It’s been several weeks since I’ve updated the Matson’s Landing in L-Gauge series. In all openness, there hasn’t been a lot of progress. I find that, from time to time, I need to take a break from a project and come back to it with fresh eyes at a later time. I was running into some design issues with the Matson’s Landing locomotive, so I moved on to other projects. This week I returned to this locomotive, and find myself energized to work on it again.
In my last article on the design, I promised to document the main drive system for the Climax logging locomotive that I’m building. First, though, for the beginners, a quick run-down of the LEGO Power Functions technology that I’m using.
The Power Functions (PF) system was released back in 2007, at about the same time that the LEGO 9v and RC train systems were discontinued. Power Functions elements were designed to be used cross-theme, with elements showing up in both Technic and Train sets. The first official Power Functions compatible train was the Emerald Night (10194), released in 2009.
At its most basic, a PF system consists of a battery box connected to a motor. The battery box has an on/off switch, which sends or cuts power to the motor. There are a few different types of battery boxes available. For our purposes, we’ll use the box with a 4 x 8 stud footprint.
The next step up from the basic box/motor setup is the Rechargeable Battery Box (8878) (http://brickset.com/sets/8878-1/Rechargeable-Battery-Box), connected to a motor. The rechargeable box, in addition to the lithium polymer battery, has a small speed-control dial built into the top of the box. With this, you can set or change the speed of the motor. This is good for models that stay in one place, but difficult to use for models that will vary their speed and direction often.
To gain more control over a model, an Infrared Receiver (8884) (http://brickset.com/sets/8884-1/IR-Receiver) and Remote Control (8885) (http://brickset.com/sets/8885-1/IR-Remote-Control) can be added. The receiver will pick up signals from the controller, then send the information along to one or more motors. The IR Receiver can pick up signals over 4 channels on two ports, allowing up to 8 motors or other outputs to be controlled. The basic controller allows for forward/stop/reverse movement, which must be monitored by the user.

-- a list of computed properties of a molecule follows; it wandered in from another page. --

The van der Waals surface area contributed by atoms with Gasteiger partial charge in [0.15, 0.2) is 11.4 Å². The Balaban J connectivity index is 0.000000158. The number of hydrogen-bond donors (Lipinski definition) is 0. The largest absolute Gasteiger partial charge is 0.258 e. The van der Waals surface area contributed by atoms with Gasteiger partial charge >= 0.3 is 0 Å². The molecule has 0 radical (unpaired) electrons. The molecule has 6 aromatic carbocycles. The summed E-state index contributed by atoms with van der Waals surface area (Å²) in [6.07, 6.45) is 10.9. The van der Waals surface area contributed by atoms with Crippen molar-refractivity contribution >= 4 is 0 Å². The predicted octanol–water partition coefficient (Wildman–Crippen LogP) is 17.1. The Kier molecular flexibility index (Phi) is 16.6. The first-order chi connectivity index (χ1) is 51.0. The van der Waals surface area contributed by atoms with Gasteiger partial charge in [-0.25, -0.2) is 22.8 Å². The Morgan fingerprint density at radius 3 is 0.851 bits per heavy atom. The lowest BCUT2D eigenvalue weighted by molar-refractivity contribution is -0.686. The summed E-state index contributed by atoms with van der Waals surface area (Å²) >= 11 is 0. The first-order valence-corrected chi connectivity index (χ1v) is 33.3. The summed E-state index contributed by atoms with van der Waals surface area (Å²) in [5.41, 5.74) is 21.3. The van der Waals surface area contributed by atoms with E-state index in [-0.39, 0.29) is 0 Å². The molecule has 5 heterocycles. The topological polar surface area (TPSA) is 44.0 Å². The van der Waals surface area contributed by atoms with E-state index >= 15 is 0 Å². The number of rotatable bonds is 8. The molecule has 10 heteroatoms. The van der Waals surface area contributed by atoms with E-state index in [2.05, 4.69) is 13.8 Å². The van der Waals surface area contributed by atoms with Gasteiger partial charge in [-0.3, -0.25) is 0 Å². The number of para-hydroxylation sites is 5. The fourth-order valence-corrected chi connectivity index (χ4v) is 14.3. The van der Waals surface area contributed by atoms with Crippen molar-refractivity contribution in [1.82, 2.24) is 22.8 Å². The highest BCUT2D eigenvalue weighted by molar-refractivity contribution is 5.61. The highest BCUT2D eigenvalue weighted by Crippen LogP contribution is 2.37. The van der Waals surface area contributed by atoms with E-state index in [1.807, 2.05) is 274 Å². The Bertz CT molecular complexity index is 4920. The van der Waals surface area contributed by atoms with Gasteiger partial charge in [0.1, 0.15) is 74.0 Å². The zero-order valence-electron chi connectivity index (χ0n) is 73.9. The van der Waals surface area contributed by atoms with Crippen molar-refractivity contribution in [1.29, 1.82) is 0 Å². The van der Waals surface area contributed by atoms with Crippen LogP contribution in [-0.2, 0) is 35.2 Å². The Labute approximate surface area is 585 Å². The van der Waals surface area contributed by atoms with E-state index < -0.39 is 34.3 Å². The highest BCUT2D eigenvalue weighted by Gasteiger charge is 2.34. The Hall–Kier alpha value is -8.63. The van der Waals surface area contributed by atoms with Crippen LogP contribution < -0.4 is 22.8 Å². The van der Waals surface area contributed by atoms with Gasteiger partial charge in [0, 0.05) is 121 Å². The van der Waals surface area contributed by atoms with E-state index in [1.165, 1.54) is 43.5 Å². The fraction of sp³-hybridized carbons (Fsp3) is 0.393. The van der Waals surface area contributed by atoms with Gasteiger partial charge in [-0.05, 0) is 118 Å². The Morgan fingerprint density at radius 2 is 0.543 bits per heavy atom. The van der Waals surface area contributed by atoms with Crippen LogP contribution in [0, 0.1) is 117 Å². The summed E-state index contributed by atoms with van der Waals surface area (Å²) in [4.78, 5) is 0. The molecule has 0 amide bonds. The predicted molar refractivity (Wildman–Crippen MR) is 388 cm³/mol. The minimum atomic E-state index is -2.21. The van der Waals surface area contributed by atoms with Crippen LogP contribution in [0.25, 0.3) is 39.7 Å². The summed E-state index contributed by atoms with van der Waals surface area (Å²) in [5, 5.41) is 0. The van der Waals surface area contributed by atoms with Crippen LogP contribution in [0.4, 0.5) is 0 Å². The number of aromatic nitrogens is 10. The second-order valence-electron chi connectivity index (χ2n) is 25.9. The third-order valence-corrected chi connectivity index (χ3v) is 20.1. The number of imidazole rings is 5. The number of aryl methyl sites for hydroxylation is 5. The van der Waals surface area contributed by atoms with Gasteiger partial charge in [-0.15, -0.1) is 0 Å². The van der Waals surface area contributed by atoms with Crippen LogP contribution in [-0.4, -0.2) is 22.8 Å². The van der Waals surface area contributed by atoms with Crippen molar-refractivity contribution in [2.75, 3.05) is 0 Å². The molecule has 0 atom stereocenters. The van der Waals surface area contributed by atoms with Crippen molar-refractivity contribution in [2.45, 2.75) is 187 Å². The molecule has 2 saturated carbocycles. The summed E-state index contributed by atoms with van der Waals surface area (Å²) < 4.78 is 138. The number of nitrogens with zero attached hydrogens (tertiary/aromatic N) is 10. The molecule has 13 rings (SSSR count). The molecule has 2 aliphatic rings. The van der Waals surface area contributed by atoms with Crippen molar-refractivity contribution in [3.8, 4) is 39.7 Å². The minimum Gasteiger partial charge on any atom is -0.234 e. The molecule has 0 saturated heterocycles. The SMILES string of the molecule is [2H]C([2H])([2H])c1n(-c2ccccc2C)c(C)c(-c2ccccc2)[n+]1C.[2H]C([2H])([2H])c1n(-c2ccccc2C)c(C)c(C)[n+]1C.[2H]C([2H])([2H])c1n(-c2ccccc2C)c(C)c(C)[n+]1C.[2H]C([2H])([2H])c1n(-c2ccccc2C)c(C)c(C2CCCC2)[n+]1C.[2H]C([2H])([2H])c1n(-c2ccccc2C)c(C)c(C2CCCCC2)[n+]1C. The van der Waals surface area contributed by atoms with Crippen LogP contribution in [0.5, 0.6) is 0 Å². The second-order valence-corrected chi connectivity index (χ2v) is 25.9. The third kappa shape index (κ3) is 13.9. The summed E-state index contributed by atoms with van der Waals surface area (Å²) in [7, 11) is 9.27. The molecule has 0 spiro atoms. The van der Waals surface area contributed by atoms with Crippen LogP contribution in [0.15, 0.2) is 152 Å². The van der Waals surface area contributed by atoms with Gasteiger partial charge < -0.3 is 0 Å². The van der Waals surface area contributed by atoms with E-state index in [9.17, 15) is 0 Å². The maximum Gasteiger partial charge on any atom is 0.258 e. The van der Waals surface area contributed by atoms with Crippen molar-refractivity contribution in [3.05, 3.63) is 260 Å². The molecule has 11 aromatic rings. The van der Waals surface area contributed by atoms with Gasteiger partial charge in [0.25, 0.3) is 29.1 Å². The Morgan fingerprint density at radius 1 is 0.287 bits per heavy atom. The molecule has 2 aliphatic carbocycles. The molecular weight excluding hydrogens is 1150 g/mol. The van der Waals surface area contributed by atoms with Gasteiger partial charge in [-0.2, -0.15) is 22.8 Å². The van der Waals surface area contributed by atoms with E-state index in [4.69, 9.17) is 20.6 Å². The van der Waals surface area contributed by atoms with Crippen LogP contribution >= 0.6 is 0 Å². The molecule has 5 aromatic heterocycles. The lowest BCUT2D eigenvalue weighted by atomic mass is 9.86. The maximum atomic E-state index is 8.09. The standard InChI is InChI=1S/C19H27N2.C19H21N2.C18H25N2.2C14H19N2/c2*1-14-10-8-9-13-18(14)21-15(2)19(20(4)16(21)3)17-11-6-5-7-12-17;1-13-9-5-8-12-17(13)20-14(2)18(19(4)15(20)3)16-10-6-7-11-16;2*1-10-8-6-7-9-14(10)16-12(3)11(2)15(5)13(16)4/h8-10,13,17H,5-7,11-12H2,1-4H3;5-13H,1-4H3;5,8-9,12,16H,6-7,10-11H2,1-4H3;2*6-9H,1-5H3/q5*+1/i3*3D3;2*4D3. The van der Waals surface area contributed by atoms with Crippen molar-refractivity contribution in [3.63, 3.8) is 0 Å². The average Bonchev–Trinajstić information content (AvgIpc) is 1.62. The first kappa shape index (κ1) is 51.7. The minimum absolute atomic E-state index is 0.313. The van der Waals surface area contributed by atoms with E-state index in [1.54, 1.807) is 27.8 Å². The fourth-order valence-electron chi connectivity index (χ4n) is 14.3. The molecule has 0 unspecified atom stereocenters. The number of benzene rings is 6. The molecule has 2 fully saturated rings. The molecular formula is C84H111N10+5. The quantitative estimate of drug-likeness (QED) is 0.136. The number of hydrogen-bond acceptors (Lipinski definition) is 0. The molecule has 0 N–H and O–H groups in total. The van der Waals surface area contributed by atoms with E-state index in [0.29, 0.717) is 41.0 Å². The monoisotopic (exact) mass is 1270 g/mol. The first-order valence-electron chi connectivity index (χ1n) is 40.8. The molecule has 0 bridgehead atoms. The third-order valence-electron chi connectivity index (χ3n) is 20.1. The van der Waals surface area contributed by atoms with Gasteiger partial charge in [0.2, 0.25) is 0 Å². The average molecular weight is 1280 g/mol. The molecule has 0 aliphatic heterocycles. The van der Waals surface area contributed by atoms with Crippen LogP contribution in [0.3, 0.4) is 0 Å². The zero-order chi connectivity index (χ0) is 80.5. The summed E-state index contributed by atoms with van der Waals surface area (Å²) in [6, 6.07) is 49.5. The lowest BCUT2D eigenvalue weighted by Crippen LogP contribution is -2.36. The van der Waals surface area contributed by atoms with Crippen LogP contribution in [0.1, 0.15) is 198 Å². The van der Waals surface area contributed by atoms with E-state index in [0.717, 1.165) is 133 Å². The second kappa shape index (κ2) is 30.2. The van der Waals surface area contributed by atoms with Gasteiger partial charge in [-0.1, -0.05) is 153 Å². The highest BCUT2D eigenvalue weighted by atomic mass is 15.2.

Another step up, and what most brick train builders use, is to swap out the IR Remote Control for the IR Speed Remote Control (8879) (http://brickset.com/sets/8879-1/IR-Speed-Remote-Control). The Speed Control remote allows for all the basic functions of the IR Remote, but also adds speed dials to the mix. Each speed dial can be increased or decreased in steps, allowing for smooth control of locomotives and other models. Each speed dial also has a red kill switch, which will immediately send a signal to the IR Receiver to set the power on that port to zero, effectively stopping the motor.
For the Matson’s Landing Climax, I’m using a very simple application of the last PF setup. The battery, IR Receiver, and a Medium Motor (8883) (http://brickset.com/sets/8883-1/M-Motor), will ride on the base of the locomotive. An small 8-tooth gear is attached to the output of the motor. This gear meshes with a second 8-tooth gear to transfer power to a larger 24 tooth gear that rides just below the base of the locomotive. The large gear drives the axles that are connected to the universal joints of each truck, thereby driving the locomotive’s wheels. The small to large ratio of the main drive system gears the power down, decreasing the overall speed of the locomotive, but increasing the power. While it doesn’t look as flashy as a speeding locomotive, it is more typical of a logging locomotive on a mountain line.
In the next installment, I’ll talk about track testing, and how the results will drive the design of the Matson’s Landing track plan.